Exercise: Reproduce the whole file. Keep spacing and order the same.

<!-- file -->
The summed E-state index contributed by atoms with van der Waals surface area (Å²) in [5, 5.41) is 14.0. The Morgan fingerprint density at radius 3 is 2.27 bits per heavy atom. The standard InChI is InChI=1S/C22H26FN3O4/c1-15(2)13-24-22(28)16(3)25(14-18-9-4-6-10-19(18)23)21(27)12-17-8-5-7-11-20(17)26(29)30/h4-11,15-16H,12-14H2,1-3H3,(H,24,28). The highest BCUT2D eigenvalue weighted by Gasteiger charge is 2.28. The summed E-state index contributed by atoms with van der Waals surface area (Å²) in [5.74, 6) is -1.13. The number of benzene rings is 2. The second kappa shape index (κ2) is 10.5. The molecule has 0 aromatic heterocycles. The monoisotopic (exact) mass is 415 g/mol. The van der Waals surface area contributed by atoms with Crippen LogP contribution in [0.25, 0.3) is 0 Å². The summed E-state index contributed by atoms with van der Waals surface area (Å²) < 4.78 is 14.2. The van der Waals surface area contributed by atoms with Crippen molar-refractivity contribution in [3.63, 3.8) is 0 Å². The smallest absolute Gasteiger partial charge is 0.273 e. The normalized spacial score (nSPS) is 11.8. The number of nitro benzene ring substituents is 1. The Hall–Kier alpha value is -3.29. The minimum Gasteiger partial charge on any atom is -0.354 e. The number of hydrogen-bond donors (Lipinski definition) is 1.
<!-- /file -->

The summed E-state index contributed by atoms with van der Waals surface area (Å²) in [5, 5.41) is 14.0. The Morgan fingerprint density at radius 3 is 2.27 bits per heavy atom. The standard InChI is InChI=1S/C22H26FN3O4/c1-15(2)13-24-22(28)16(3)25(14-18-9-4-6-10-19(18)23)21(27)12-17-8-5-7-11-20(17)26(29)30/h4-11,15-16H,12-14H2,1-3H3,(H,24,28). The highest BCUT2D eigenvalue weighted by Gasteiger charge is 2.28. The summed E-state index contributed by atoms with van der Waals surface area (Å²) in [5.74, 6) is -1.13. The number of benzene rings is 2. The second kappa shape index (κ2) is 10.5. The molecule has 0 aromatic heterocycles. The monoisotopic (exact) mass is 415 g/mol. The van der Waals surface area contributed by atoms with Crippen LogP contribution in [0.25, 0.3) is 0 Å². The summed E-state index contributed by atoms with van der Waals surface area (Å²) < 4.78 is 14.2. The van der Waals surface area contributed by atoms with Crippen molar-refractivity contribution in [3.63, 3.8) is 0 Å². The smallest absolute Gasteiger partial charge is 0.273 e. The normalized spacial score (nSPS) is 11.8. The number of nitro benzene ring substituents is 1. The Hall–Kier alpha value is -3.29. The minimum Gasteiger partial charge on any atom is -0.354 e. The number of hydrogen-bond donors (Lipinski definition) is 1.